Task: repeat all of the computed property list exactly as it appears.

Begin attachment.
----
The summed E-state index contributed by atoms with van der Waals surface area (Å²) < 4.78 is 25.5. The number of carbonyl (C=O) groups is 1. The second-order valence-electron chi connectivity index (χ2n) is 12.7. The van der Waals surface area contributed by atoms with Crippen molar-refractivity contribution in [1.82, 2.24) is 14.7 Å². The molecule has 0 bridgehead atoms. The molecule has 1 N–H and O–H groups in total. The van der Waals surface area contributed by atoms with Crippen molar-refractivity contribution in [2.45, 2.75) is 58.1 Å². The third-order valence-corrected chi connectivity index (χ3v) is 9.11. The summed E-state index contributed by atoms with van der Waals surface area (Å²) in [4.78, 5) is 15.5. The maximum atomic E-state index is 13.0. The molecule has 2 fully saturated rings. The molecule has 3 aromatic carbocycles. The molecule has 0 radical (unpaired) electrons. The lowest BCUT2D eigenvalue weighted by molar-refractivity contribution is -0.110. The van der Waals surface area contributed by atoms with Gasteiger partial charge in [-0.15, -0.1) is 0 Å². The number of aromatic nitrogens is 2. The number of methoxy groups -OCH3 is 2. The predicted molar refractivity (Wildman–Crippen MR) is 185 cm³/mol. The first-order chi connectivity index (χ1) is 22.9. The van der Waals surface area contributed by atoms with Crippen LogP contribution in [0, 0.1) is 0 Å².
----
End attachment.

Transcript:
The summed E-state index contributed by atoms with van der Waals surface area (Å²) < 4.78 is 25.5. The number of carbonyl (C=O) groups is 1. The second-order valence-electron chi connectivity index (χ2n) is 12.7. The van der Waals surface area contributed by atoms with Crippen molar-refractivity contribution in [1.82, 2.24) is 14.7 Å². The molecule has 0 bridgehead atoms. The molecule has 1 N–H and O–H groups in total. The van der Waals surface area contributed by atoms with Crippen molar-refractivity contribution in [2.45, 2.75) is 58.1 Å². The third-order valence-corrected chi connectivity index (χ3v) is 9.11. The summed E-state index contributed by atoms with van der Waals surface area (Å²) in [4.78, 5) is 15.5. The maximum atomic E-state index is 13.0. The molecule has 2 fully saturated rings. The molecule has 3 aromatic carbocycles. The molecule has 0 radical (unpaired) electrons. The lowest BCUT2D eigenvalue weighted by molar-refractivity contribution is -0.110. The van der Waals surface area contributed by atoms with Gasteiger partial charge in [-0.15, -0.1) is 0 Å². The number of aromatic nitrogens is 2. The number of methoxy groups -OCH3 is 2. The predicted molar refractivity (Wildman–Crippen MR) is 185 cm³/mol. The first-order chi connectivity index (χ1) is 22.9. The van der Waals surface area contributed by atoms with Crippen LogP contribution in [0, 0.1) is 0 Å².